"It's just not a real thing, eventually it will be closed," Dimon said at the Delivering Alpha conference in September presented by CNBC and Institutional Investor. "It won't end well. Someone is going to get killed."
But Bart Stephens, co-founder and managing partner of San Francisco-based venture capital firm Blockchain Capital, recently slammed Dimon's remarks as hypocritical and ignorant.
"While Jamie Dimon was making those comments, I was an invited speaker at JP Morgan's offices in San Francisco to give a talk with other fund managers and clients of JP Morgan who are really curious about cryptocurrencies and the underlying blockchain technology," says Stephens, speaking with Fortune's Term Sheet newsletter.
"So there's a lot of hypocrisy going on with Jamie Dimon," he says. JPMorgan declined to comment.
Also, Stephens says that Dimon's comments discounting the significance of bitcoin were reflective of his lack of understanding of the technology's potential.
"The blockchain and cryptocurrencies have elicited an emotional response from financial incumbents. The technology is controversial and misunderstood, but that doesn't make it any less real," he says to Term Sheet.
"I would encourage Jamie Dimon and others to do some homework first. It is not a fraud. It is not a Ponzi scheme. It's a robust technology that is going to impact multiple industries," Stephens says. "Don't discount it."
Stephens says the wave is coming. "For too long, Silicon Valley has ignored the tsunami," he says. "Many of my friends who are at generalist VC firms dismiss this stuff out of hand because they're not spending the time to do the homework."
Of course, it is in Stephens' interest to publicly promote the potential of bitcoin technology. He is an investor in it. Blockchain Capital has a whole portfolio of blockchain-enabled companies, including Coinbase, Ripple and Abra.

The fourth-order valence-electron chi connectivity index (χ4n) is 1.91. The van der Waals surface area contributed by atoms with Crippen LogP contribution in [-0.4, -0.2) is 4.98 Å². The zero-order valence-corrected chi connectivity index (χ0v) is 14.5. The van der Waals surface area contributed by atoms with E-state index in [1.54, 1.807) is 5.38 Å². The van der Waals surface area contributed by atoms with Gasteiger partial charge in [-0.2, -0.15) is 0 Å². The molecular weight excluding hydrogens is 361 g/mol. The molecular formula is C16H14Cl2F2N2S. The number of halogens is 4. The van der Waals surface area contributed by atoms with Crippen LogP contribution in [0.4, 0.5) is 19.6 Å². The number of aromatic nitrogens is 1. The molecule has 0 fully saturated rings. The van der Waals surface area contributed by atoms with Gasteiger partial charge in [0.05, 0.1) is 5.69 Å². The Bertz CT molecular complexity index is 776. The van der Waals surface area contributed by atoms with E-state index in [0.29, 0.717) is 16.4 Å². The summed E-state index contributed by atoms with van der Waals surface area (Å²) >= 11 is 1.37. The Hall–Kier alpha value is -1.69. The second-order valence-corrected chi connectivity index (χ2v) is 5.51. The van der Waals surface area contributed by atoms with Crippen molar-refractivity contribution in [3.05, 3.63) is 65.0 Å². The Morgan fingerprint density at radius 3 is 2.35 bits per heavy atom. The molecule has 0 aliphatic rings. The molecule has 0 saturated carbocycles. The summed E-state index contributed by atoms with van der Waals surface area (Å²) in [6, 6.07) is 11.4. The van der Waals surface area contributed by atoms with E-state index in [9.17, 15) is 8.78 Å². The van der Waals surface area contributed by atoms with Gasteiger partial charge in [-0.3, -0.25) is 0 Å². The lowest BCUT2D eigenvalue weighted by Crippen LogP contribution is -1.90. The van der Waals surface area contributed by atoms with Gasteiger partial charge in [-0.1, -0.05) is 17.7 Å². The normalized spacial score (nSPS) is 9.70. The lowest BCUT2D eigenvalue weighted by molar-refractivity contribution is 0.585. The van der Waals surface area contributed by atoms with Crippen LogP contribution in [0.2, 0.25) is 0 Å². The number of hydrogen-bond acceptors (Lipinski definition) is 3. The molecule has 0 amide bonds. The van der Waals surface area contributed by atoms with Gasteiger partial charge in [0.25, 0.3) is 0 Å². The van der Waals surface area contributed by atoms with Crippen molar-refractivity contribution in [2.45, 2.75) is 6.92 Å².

"I would encourage Jamie Dimon and others to do some homework first. It is not a fraud. It is not a Ponzi scheme."
However Stephens is not alone in publicly taking issue with Dimon's dismissiveness about the technology. One cryptocurrency start-up used Dimon's comments as fodder for a full-page ad in The Wall Street Journal. "Maybe Jamie will fire you. But, you'll be free to trade in the crypto-world," the ad says. Dimon said he would "fire in a second" any JPMorgan trader who was trading bitcoin: "It's against our rules and they are stupid."
Not all legacy bank leaders write off bitcoin, notes Stephens.
"[F]or every negative Jamie Dimon, I could point you to two positive Wall Street CEOs like Lloyd Blankfein at Goldman Sachs and Abigail Johnson at Fidelity, who are making constructive comments on both cryptocurrency and the blockchain."
And Stephens says it is his responsibility as an investor in new technology to stay level-headed through the volatility.
"Every new technology that is confusing, fast-moving and disruptive is going to be controversial. You'll see people have emotional reactions. That's part of why Blockchain Capital exists. We know this industry requires specialization," Stephens says.
This story has been updated to correct information about Blockchain Capital's portfolio.